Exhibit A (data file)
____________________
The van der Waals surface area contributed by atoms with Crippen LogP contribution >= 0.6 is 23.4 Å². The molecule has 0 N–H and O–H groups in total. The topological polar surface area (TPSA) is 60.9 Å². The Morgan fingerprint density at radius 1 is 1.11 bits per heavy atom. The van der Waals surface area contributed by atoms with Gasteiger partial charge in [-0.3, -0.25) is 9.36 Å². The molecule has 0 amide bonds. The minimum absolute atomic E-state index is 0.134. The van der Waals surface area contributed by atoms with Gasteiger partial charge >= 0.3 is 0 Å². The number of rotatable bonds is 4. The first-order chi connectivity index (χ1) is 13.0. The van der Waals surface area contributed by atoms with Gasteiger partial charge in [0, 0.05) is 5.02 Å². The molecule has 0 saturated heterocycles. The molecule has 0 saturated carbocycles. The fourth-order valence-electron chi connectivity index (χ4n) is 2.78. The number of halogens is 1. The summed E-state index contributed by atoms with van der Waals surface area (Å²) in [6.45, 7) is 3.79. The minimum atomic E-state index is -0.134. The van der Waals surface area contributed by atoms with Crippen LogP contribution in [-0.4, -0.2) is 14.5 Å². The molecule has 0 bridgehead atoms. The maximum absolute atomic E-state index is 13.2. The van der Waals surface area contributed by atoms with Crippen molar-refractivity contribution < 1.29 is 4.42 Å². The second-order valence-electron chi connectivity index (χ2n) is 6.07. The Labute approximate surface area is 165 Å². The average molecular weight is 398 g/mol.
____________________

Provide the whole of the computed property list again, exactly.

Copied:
The van der Waals surface area contributed by atoms with Crippen LogP contribution >= 0.6 is 23.4 Å². The molecule has 0 N–H and O–H groups in total. The topological polar surface area (TPSA) is 60.9 Å². The Morgan fingerprint density at radius 1 is 1.11 bits per heavy atom. The van der Waals surface area contributed by atoms with Gasteiger partial charge in [-0.3, -0.25) is 9.36 Å². The molecule has 0 amide bonds. The minimum absolute atomic E-state index is 0.134. The van der Waals surface area contributed by atoms with Gasteiger partial charge >= 0.3 is 0 Å². The number of rotatable bonds is 4. The first-order chi connectivity index (χ1) is 13.0. The van der Waals surface area contributed by atoms with Gasteiger partial charge in [0, 0.05) is 5.02 Å². The molecule has 0 saturated heterocycles. The molecule has 0 saturated carbocycles. The fourth-order valence-electron chi connectivity index (χ4n) is 2.78. The number of halogens is 1. The summed E-state index contributed by atoms with van der Waals surface area (Å²) in [6.45, 7) is 3.79. The minimum atomic E-state index is -0.134. The van der Waals surface area contributed by atoms with Crippen LogP contribution in [-0.4, -0.2) is 14.5 Å². The molecule has 0 bridgehead atoms. The maximum absolute atomic E-state index is 13.2. The van der Waals surface area contributed by atoms with Crippen molar-refractivity contribution < 1.29 is 4.42 Å². The second-order valence-electron chi connectivity index (χ2n) is 6.07. The Labute approximate surface area is 165 Å². The average molecular weight is 398 g/mol.